- Giancarlo Stanton in 2014: 170 times (26.6%)
- Stanton in an injury-abbreviated 2015: 95 times (29%)
So yes, clearly, Desmond strikes out a lot. His swing-hard-in-case-you-hit-it approach shows no signs of changing. He’ll keep chasing sliders out of the strike zone; teams will simply have to accept that. Fortunately for him, we’re in an era where huge strikeout numbers are accepted as part of the game, especially for sluggers.
Desmond’s 2012-14 form was stellar. Expecting him to exactly match those numbers again seems unlikely, especially as he ages into his 30’s. However his second half slash line of .262/.331/.446 are numbers far closer to his 2012-14 average.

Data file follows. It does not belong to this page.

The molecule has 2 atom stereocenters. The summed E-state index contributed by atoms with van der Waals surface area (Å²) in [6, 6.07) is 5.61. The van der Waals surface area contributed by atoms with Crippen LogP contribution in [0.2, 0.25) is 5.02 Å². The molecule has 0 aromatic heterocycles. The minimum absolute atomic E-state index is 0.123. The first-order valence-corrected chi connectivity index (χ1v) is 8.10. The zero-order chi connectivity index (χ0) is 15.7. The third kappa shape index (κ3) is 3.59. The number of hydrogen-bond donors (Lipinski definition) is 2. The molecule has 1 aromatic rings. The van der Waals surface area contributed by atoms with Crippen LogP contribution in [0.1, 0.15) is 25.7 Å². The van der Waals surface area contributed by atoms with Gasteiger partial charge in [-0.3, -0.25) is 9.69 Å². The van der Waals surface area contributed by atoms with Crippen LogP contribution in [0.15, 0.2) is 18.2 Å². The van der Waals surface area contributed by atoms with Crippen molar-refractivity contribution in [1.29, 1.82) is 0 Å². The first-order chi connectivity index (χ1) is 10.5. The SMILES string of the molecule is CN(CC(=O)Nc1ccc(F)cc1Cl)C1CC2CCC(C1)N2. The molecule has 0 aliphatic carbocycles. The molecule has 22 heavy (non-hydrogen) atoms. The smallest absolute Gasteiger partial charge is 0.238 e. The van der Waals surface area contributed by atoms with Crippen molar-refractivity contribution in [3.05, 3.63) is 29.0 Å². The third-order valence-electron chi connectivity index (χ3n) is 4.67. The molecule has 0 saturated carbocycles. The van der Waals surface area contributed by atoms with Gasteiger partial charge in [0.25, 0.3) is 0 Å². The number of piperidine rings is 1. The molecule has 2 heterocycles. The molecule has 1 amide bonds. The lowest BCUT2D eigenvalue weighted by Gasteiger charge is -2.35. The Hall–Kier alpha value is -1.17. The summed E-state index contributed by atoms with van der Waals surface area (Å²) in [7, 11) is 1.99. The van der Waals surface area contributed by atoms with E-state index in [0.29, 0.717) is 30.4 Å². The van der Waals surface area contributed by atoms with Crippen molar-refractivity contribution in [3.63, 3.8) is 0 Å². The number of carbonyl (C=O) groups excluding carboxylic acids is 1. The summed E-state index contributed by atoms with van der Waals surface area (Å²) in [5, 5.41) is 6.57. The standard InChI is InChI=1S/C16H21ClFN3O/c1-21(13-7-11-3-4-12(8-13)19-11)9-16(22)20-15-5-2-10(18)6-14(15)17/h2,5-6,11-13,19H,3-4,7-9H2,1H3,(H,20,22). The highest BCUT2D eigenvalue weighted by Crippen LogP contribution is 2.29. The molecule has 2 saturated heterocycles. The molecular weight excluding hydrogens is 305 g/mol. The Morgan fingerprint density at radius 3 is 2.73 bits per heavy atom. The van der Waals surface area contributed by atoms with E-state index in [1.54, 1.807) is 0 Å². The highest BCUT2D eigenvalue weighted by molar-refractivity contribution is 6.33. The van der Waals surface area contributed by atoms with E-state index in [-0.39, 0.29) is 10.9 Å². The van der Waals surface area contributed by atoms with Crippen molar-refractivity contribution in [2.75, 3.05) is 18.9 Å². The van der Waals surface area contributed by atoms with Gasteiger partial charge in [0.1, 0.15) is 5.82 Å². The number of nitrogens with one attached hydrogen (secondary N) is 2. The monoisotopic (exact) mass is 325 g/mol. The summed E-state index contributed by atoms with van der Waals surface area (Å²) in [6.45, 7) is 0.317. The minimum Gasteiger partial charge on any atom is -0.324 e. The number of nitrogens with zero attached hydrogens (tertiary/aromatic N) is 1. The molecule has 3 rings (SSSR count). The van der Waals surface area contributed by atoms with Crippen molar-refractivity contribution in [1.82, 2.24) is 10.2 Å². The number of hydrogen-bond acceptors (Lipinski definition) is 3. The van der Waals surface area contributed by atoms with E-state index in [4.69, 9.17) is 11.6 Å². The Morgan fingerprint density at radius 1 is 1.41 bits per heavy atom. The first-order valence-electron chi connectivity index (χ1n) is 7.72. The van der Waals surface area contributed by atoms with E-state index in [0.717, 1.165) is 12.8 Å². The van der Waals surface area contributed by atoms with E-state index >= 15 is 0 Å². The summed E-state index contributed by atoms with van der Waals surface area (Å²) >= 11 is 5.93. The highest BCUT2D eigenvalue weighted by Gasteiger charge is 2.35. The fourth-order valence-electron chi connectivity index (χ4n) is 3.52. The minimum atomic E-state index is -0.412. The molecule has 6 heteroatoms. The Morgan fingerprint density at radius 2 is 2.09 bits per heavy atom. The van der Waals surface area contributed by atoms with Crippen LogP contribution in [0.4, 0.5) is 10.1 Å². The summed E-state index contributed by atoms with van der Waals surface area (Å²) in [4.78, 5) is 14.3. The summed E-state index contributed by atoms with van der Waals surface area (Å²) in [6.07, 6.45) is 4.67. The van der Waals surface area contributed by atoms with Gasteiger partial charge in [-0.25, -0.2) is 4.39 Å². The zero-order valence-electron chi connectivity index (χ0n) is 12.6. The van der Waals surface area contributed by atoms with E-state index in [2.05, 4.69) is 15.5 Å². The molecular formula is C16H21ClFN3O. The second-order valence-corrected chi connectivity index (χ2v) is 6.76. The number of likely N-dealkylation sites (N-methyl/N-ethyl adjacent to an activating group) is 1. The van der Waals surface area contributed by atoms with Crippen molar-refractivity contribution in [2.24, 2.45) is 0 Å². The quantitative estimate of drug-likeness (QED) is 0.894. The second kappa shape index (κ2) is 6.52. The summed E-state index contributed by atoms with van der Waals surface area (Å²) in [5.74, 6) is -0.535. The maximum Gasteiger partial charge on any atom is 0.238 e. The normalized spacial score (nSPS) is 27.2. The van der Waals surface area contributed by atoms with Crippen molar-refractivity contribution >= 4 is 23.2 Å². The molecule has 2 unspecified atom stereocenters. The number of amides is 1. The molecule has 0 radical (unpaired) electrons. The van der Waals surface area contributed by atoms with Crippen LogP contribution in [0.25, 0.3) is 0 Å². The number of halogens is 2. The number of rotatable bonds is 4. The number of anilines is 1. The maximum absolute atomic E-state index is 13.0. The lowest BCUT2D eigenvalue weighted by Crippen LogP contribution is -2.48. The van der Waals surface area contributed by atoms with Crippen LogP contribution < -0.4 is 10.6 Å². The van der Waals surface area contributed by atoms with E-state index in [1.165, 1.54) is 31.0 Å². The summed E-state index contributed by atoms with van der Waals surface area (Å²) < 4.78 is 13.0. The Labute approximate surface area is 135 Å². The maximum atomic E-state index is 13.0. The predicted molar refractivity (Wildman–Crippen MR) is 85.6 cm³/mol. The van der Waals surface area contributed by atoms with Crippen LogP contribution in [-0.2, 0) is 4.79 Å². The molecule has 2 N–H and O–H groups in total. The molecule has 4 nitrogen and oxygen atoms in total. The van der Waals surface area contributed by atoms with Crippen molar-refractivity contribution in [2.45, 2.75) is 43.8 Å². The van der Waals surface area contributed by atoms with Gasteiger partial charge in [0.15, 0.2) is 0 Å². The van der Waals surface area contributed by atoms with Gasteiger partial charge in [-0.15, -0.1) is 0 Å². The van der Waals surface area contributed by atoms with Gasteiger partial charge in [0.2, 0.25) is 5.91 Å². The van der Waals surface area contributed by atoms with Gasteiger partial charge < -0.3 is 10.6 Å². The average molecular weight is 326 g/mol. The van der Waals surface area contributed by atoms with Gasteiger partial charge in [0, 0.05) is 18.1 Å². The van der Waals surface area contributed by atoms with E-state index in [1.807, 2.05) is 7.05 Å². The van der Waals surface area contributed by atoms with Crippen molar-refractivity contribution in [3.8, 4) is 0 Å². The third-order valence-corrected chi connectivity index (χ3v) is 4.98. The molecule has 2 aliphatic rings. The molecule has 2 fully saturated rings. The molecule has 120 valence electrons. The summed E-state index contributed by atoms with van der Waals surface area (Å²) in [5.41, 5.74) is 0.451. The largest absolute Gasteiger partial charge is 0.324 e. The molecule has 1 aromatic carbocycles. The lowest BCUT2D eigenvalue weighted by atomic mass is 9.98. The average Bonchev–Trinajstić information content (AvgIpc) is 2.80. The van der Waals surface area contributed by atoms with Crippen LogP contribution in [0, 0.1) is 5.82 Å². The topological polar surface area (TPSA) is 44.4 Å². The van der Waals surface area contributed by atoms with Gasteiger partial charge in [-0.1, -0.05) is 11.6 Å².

Does he present considerable downside risk? Absolutely. But the general dearth of options at such a critical position guarantees that there will be an active market for his services. Let’s look at some possible suitors for Desmond’s services.
Let’s knock this one off quickly: no chance. He turned down a seven-year, $107 million offer from the Nationals in 2014. The Nationals have extended him a qualifying offer, but the likelihood of him accepting it is close to nil – no players have ever accepted a qualifying offer (Editor’s Note: until Colby Rasmus, at the time of publication).
To hedge against his leaving, the Nats acquired Yunel Escobar. Now, barring trades or other pick-ups, Escobar, Danny Espinosa, Trea Turner and Wilmer Difo are lined up for Washington’s middle infield. That ship has sailed.